http://www.ncbi.nlm.nih.gov/pmc/articles/PMC7765670PMC
December 2020

Editorial: When the Shape Does Matter: Three-Dimensional Models of Epithelial Barriers.

Front Bioeng Biotechnol 2020 1;8:617361. Epub 2020 Dec 1.

Biomimetic Systems for Cell Engineering, Institute for Bioengineering of Catalonia, The Barcelona Institute of Science and Technology, Barcelona, Spain.

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http://dx.doi.org/10.3389/fbioe.2020.617361DOI Listing
http://www.ncbi.nlm.nih.gov/pmc/articles/PMC7736602PMC
December 2020

Priority and emerging organic microcontaminants in three Mediterranean river basins: Occurrence, spatial distribution, and identification of river basin specific pollutants.

Sci Total Environ 2021 Feb 17;754:142344. Epub 2020 Sep 17.

Dept. of Environmental Chemistry, IDAEA-CSIC, c/Jordi Girona 18-26, 08034 Barcelona, Spain; Catalan Institute for Water Research (ICRA), Emili Grahit, 101, Edifici H(2)O, Parc Científic i Tecnològic de la Universitat de Girona, 17003 Girona, Spain.

There is a worldwide growing use of chemicals by our developed, industrialized, and technological society. More than 100,000 chemical substances are thus commonly used both by industry and households. Depending on the amount produced, physical-chemical properties, and mode of use, many of them may reach the environment and, notably, the aquatic receiving systems. This may result in undesirable and harmful side-effects on both the human and the ecosystem's health. Mediterranean rivers are largely different from Northern and Central European rivers in terms of hydrological regime, climate conditions (e.g. air temperature, solar irradiation, precipitation), and socio-economics (e.g. land use, tourism, crop types, etc.), with all these factors leading to differences in the relative importance of the environmental stressors, in the classes and levels of the pollutants found and their environmental fate. Furthermore, water scarcity might be critical in affecting water pollution because of the lowered dilution capacity of chemicals. This work provides raw chemical data from different families of microcontaminants identified in three selected Mediterranean rivers (the Sava, Evrotas, and Adige) collected during two sampling campaigns conducted in 2014 and 2015 in three different matrices, namely, water, sediments, and biota (fish). More than 200 organic micropollutants were analyzed, including relevant groups like pharmaceuticals, personal care products, perfluorinated compounds, pesticides, pyrethroid insecticides, flame retardants, and persistent organic pollutants. Data obtained were summarized with some basic statistics for all compound families and matrices analyzed. Observed occurrence and spatial patterns were interpreted both in terms of compound physical-chemical properties and local environmental pressures. Finally, their spatial distribution was examined and their ecotoxicological risk in the water phase was assessed. This allowed locating, at each basin, the most polluted sites ("hot spots") and identifying the respective river basin specific pollutants (RBSPs), prioritizing them in terms of the potential ecotoxicological risk posed to the aquatic ecosystems.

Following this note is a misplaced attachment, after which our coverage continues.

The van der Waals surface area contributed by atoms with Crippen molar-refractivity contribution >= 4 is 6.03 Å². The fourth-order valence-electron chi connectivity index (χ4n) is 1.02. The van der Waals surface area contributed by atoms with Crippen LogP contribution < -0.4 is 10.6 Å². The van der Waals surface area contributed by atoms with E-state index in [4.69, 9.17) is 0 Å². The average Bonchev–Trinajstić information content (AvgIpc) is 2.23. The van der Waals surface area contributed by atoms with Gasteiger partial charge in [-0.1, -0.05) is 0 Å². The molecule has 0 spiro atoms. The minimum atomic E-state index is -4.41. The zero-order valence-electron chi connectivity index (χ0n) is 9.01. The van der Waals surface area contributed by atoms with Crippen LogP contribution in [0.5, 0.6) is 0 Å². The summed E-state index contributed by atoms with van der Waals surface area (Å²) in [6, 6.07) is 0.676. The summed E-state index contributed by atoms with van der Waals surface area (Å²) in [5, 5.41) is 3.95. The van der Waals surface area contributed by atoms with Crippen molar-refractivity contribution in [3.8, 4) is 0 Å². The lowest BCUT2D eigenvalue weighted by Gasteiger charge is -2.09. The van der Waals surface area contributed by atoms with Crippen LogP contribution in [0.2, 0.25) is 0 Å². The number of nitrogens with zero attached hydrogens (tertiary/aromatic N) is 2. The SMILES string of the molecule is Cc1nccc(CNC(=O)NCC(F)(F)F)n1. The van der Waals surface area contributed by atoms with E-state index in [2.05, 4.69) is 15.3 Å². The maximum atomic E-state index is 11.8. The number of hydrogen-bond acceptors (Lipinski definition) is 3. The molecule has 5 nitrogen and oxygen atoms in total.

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http://dx.doi.org/10.1016/j.scitotenv.2020.142344DOI Listing
February 2021

Complete microbial genomes for public health in Australia and the Southwest Pacific.

Microb Genom 2020 12 12;6(12). Epub 2020 Nov 12.

Department of Microbiology and Immunology, The University of Melbourne at the Peter Doherty Institute for Infection and Immunity, Parkville, Victoria 3001, Australia.

Complete genomes of microbial pathogens are essential for the phylogenomic analyses that increasingly underpin core public health laboratory activities. Here, we announce a BioProject (PRJNA556438) dedicated to sharing complete genomes chosen to represent a range of pathogenic bacteria with regional importance to Australia and the Southwest Pacific; enriching the catalogue of globally available complete genomes for public health while providing valuable strains to regional public health microbiology laboratories. In this first step, we present 26 complete high-quality bacterial genomes. Additionally, we describe here a framework for reconstructing complete microbial genomes and highlight some of the challenges and considerations for accurate and reproducible genome reconstruction.
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http://dx.doi.org/10.1099/mgen.0.000471DOI Listing
http://www.ncbi.nlm.nih.gov/pmc/articles/PMC8116684PMC
December 2020

Body size and weight change over adulthood and risk of breast cancer by menopausal and hormone receptor status: a pooled analysis of 20 prospective cohort studies.

Eur J Epidemiol 2021 Jan 30;36(1):37-55. Epub 2020 Oct 30.

Epidemiology and Prevention Group, Research Center for Cancer Prevention and Screening, National Cancer Center, Tokyo, Japan.